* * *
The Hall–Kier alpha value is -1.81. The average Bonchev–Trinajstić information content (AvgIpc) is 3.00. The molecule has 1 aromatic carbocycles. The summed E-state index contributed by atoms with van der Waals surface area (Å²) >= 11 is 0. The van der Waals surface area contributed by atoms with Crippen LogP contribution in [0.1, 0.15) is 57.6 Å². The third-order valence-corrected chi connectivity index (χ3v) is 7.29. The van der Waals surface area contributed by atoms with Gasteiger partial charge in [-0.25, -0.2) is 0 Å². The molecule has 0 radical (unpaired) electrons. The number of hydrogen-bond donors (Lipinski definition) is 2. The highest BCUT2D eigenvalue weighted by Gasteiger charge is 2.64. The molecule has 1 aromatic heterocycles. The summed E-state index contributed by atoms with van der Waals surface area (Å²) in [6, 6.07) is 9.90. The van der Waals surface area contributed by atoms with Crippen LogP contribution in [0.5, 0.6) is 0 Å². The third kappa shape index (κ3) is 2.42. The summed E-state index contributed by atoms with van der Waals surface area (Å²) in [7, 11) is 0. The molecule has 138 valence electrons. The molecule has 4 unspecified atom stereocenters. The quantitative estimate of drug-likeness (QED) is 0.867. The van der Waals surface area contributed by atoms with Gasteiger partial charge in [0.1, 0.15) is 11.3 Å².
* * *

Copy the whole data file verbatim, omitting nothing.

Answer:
The Hall–Kier alpha value is -1.81. The average Bonchev–Trinajstić information content (AvgIpc) is 3.00. The molecule has 1 aromatic carbocycles. The summed E-state index contributed by atoms with van der Waals surface area (Å²) >= 11 is 0. The van der Waals surface area contributed by atoms with Crippen LogP contribution in [0.1, 0.15) is 57.6 Å². The third-order valence-corrected chi connectivity index (χ3v) is 7.29. The van der Waals surface area contributed by atoms with Gasteiger partial charge in [-0.25, -0.2) is 0 Å². The molecule has 0 radical (unpaired) electrons. The number of hydrogen-bond donors (Lipinski definition) is 2. The highest BCUT2D eigenvalue weighted by Gasteiger charge is 2.64. The molecule has 1 aromatic heterocycles. The summed E-state index contributed by atoms with van der Waals surface area (Å²) in [6, 6.07) is 9.90. The van der Waals surface area contributed by atoms with Crippen LogP contribution in [0.5, 0.6) is 0 Å². The third kappa shape index (κ3) is 2.42. The summed E-state index contributed by atoms with van der Waals surface area (Å²) in [7, 11) is 0. The molecule has 138 valence electrons. The molecule has 4 unspecified atom stereocenters. The quantitative estimate of drug-likeness (QED) is 0.867. The van der Waals surface area contributed by atoms with Gasteiger partial charge in [0.1, 0.15) is 11.3 Å².